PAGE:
Is there any way to get Israhell out of US government?
Senators Joe Manchin (D-WV) and Marco Rubio (R-FL) have reintroduced legislation that would provide states with more tools to attack the Boycott, Divestment and Sanctions (BDS) movement.
The Combating BDS Act of 2021 would effectively allow state and local governments to implement laws targeting firms that boycott Israel.
Similar legislation has been introduced in the Senate and House and lawmakers attempted to push this bill after congress returned from the government shutdown in 2019.
“The bipartisan Combating BDS Act is a step towards ensuring individual states have the right to pass laws that prevent business transactions with the anti-Israeli BDS movement,” said Manchin in a statement.
“I urge my colleagues on both sides of the aisle to join this bipartisan legislation to support individual states and our valued ally, Israel.”
“The boycott, divestment, and sanctions movement is the single most destructive campaign of economic warfare facing the Jewish state of Israel today,” said Rubio.
“Amid a rising tide of anti-Semitism, it’s critical that we stand shoulder to shoulder with our closest democratic ally in the Middle East.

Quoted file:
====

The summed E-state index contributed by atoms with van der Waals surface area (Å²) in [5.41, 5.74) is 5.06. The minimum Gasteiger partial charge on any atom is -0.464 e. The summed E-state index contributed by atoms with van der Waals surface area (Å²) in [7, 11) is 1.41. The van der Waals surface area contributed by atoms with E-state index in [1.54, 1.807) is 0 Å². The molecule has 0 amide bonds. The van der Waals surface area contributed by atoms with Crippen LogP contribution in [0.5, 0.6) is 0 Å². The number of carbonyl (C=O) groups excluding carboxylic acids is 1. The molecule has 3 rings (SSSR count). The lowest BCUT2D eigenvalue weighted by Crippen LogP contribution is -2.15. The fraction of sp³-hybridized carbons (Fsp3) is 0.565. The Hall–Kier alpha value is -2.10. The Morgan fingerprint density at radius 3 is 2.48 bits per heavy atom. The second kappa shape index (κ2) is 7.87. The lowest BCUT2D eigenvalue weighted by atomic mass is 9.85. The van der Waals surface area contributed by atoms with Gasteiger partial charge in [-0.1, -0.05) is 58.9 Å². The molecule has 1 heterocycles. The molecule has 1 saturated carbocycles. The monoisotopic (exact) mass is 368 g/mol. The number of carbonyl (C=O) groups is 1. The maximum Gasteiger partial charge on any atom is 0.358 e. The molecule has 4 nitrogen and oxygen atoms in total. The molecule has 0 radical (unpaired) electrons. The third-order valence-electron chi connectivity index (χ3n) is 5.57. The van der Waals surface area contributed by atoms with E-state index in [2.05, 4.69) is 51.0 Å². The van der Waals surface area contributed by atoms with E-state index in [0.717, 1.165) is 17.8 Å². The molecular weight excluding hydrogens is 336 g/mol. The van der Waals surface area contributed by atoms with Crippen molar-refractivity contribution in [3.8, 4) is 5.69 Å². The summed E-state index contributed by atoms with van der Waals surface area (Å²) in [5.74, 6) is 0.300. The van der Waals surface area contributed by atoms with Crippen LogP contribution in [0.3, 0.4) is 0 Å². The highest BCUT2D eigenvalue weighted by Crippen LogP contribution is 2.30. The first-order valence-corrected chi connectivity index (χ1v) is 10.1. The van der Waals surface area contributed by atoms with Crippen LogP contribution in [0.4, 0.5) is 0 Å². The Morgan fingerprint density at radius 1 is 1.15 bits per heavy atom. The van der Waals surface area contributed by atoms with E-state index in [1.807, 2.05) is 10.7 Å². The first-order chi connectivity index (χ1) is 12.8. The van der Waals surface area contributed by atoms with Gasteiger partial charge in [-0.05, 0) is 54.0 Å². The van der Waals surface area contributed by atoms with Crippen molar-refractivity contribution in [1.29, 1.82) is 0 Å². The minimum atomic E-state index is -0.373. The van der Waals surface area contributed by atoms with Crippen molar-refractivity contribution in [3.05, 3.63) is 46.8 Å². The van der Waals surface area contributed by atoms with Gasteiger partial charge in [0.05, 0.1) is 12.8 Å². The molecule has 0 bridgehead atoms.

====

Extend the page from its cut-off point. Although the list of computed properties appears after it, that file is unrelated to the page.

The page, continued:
This bipartisan bill, which previously passed the Senate, would mark an important step toward bringing an end to the BDS movement’s discriminatory efforts.”
Thirty-three state governments have passed laws targeting BDS in recent years.
According to Palestine Legal, there were twenty-one legislative measures attacking Palestinian rights advocacy just last year alone.
A 2018 article from Foundation for Middle East Peace president Lara Friedman explains how such legislation could easily be expanded beyond Israel and used as a cudgel to crack down on free speech more widely.
“In states that have adopted conservative definitions regarding when life begins or rights of a fetus, minimal tweaks could transform an Israel gag law into one requiring that, as a condition for state contracts, individuals and companies certify they do not support Planned Parenthood,” wrote Friedman.
“Other tweaks could produce legislation prohibiting contracts with supporters of movements engaging in civil disobedience — as a possible means of targeting Black Lives Matter or Dakota Pipeline protesters, for example.”
The bill is currently backed by just Manchin and Rubio, but during the 115th Congress (2017-2018) it netted 48 cosponsors. 33 Republicans and 15 Democrats.